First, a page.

Ireland entered the COVID pandemic with reduced vulnerabilities and high growth, especially in multinational enterprises (MNEs)-dominated sectors. The pandemic has had a highly asymmetric impact on the economy. The domestic sectors contracted by about 10 percent in 2020 and unemployment reached 30 percent at the peak of the first wave, while MNEs continued to grow strongly, driving overall GDP growth to 3.4 percent. A swift policy response has been effective in mitigating the crisis impact and protecting households and firms. The domestic sectors are expected to partially recover in 2021, with GDP growth projected at 4.6 percent. Downside risks stem from uncertainties surrounding new COVID variants, post-Brexit trade arrangements, and likely changes in international taxation.
Mr. Marco Arena, Tingyun Chen, Mr. Seung M Choi, Ms. Nan Geng, Cheikh A. Gueye, Mr. Tonny Lybek, Mr. Evan Papageorgiou, and Yuanyan Sophia Zhang
Macroprudential policy in Europe aligns with the objective of limiting systemic risk, namely the risk of widespread disruption to the provision of financial services that is caused by an impairment of all or parts of the financial system and that can cause serious negative consequences for the real economy.
Andrea Deghi, Mitsuru Katagiri, Mr. Sohaib Shahid, and Nico Valckx
This paper predicts downside risks to future real house price growth (house-prices-at-risk or HaR) in 32 advanced and emerging market economies. Through a macro-model and predictive quantile regressions, we show that current house price overvaluation, excessive credit growth, and tighter financial conditions jointly forecast higher house-prices-at-risk up to three years ahead. House-prices-at-risk help predict future growth at-risk and financial crises. We also investigate and propose policy solutions for preventing the identified risks. We find that overall, a tightening of macroprudential policy is the most effective at curbing downside risks to house prices, whereas a loosening of conventional monetary policy reduces downside risks only in advanced economies and only in the short-term.
International Monetary Fund. Monetary and Capital Markets Department
The April 2018 Global Financial Stability Report (GFSR) finds that short-term risks to financial stability have increased somewhat since the previous GFSR. Medium-term risks are still elevated as financial vulnerabilities, which have built up during the years of accommodative policies, could mean a bumpy road ahead and put growth at risk. This GFSR also examines the short- and medium-term implications for downside risks to growth and financial stability of the riskiness of corporate credit allocation. It documents the cyclical nature of the riskiness of corporate credit allocation at the global and country levels and its sensitivity to financial conditions, lending standards, and policy and institutional settings. Another chapter analyzes whether and how house prices move in tandem across countries and major cities around the world—that is, global house price synchronicity.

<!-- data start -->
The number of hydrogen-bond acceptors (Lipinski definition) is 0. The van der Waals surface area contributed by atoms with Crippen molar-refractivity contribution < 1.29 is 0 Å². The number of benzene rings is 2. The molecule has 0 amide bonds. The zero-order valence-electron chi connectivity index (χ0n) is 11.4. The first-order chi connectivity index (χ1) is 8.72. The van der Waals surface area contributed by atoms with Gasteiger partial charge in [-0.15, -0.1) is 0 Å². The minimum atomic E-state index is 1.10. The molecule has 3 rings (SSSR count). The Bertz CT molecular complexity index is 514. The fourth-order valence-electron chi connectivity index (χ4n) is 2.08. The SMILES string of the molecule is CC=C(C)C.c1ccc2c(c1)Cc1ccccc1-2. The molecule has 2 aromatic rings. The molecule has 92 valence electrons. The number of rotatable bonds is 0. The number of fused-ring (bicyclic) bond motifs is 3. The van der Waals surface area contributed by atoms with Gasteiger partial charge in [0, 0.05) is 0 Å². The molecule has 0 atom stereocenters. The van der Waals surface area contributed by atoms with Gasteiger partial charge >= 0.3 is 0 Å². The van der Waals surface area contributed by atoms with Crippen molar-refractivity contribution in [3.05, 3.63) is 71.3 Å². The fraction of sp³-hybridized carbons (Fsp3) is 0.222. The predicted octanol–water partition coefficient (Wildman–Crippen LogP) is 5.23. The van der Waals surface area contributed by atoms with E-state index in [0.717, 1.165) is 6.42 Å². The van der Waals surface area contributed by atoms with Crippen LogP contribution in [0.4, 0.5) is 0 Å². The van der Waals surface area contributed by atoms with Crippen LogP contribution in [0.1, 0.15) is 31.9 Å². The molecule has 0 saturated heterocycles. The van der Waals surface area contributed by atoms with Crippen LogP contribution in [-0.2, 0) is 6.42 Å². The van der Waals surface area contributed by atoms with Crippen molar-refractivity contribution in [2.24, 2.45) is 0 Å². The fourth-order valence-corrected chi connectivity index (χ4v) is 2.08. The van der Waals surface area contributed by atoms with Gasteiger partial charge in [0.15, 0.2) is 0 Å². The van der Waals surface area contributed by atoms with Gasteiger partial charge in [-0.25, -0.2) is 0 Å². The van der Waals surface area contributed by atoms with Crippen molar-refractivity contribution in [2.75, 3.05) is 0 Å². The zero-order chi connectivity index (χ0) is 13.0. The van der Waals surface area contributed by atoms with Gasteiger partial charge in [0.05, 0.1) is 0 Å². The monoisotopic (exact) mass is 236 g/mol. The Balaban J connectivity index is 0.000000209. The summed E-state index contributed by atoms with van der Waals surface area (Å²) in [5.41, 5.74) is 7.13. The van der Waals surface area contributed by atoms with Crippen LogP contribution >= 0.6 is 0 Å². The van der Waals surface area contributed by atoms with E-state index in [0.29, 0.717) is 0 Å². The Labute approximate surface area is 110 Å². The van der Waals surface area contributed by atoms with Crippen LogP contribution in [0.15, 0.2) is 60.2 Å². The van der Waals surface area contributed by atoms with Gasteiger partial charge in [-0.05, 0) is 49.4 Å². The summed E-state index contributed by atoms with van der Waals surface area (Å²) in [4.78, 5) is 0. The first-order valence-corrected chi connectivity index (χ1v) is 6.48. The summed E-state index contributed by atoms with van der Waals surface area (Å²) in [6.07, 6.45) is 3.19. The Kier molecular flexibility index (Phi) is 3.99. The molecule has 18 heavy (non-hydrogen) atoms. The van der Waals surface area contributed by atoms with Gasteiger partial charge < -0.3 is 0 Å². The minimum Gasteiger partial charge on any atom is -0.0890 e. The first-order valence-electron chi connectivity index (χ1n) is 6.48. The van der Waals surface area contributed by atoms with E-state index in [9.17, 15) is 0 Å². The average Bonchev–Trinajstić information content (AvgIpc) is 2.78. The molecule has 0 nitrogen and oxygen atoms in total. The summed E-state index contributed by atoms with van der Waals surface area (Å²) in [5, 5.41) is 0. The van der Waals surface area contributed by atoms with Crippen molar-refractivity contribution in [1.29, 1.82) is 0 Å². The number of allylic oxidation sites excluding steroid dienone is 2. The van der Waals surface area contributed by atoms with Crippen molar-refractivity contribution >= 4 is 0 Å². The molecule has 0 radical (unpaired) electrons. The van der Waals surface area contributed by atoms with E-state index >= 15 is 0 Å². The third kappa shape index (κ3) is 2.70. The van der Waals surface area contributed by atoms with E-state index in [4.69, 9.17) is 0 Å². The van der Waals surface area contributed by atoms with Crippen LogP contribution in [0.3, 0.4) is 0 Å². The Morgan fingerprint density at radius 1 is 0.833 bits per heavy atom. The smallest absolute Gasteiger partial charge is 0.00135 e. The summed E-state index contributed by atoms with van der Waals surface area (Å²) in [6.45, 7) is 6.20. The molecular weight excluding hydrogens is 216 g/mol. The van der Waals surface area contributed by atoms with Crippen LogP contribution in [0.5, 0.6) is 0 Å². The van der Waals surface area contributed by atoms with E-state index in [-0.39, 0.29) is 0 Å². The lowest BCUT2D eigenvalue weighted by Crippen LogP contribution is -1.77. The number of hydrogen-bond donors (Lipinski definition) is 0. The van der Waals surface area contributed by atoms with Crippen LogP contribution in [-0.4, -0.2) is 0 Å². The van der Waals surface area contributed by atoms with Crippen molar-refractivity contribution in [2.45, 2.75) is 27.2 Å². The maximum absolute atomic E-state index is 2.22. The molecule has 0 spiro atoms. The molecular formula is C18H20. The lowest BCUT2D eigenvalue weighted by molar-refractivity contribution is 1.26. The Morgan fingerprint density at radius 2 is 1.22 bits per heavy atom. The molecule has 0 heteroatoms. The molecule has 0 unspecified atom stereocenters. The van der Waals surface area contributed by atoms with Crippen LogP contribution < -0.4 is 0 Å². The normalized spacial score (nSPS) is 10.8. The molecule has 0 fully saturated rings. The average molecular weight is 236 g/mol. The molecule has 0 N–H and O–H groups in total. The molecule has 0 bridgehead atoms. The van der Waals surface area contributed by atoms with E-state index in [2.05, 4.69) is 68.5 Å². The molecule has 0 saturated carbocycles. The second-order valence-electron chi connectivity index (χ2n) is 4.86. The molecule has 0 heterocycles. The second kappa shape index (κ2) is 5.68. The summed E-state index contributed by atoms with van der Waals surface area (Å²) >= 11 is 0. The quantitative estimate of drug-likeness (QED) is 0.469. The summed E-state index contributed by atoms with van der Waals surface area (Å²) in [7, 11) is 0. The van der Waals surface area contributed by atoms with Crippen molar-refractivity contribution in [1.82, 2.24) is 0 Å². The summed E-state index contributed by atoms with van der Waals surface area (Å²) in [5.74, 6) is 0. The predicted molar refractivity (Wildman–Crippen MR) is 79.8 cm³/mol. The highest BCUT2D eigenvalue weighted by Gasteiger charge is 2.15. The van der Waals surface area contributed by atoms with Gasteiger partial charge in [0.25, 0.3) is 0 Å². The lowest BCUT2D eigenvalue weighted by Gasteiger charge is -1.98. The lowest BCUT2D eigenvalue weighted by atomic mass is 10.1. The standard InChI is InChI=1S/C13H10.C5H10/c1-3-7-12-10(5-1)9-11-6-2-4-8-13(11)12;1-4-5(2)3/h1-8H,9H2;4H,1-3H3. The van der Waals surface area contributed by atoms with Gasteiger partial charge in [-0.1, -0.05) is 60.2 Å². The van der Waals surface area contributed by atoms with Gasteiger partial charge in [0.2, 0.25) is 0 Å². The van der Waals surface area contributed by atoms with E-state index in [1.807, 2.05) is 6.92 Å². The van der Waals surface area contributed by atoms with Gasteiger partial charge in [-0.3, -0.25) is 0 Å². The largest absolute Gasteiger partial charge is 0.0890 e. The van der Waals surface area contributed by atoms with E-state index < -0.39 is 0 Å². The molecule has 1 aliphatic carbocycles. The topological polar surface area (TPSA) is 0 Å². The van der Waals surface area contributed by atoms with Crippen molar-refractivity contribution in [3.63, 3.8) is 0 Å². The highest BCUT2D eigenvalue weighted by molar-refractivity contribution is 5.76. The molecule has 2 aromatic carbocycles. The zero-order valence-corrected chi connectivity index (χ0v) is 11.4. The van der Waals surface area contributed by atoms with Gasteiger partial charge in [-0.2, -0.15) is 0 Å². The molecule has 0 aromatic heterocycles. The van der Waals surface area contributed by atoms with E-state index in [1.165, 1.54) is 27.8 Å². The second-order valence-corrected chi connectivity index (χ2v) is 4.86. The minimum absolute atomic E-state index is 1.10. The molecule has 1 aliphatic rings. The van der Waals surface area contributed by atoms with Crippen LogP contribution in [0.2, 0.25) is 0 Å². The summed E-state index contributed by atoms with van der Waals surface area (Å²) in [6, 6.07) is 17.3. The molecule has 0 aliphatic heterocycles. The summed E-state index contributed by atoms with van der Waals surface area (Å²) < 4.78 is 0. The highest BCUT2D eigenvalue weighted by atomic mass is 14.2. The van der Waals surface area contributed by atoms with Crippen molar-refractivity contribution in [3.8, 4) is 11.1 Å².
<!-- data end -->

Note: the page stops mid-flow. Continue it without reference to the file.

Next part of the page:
Ding Ding, Xiaoyu Huang, Tao Jin, and W. Raphael Lam
China’s real estate market rebounded sharply after a temporary slowdown in 2014-2015.
This paper uses city-level data to estimate the range of house price overvaluation across
city-tiers and assesses the main risks of a sharp housing market slowdown. If house prices
rise further beyond “fundamental” levels and the bubble expands to smaller cities, it
would increase the likelihood and costs of a sharp correction, which would weaken
growth, undermine financial stability, reduce local government spending room, and spur
capital outflows. Empirical analysis suggests that the increasing intensity of macroprudential
policies tailored to local conditions is appropriate. The government should
expand its toolkit to include additional macroprudential measures and push forward
reforms to address the fundamental imbalances in the residential housing market.
Colombian house prices have increased significantly between 2005 and 2016. This paper estimates the extent of misalignments in house prices relative to fundamentals and evaluates the overall risk to the economy from the housing sector. The results suggest a moderate house price misalignment relative to fundamentals which is, however, mitigated by housing finance characteristics.
It has been over a decade since the peak of house prices in the US was attained, and while
there has been a concerted regulatory response to the subsequent collapse, the two
Government Sponsored Enterprises (GSEs) remain in conservatorship. While this action
served to forestall a deeper crisis at the time, over the past several years risks related to the
system of mortgage finance can be seen building across several dimensions that need to be
addressed. While reforms to the GSEs are an important part of dealing with these
concerns, this paper argues that broader changes need to be made across the entire
mortgage landscape to stabilize the system, even before the final state of the GSEs is fully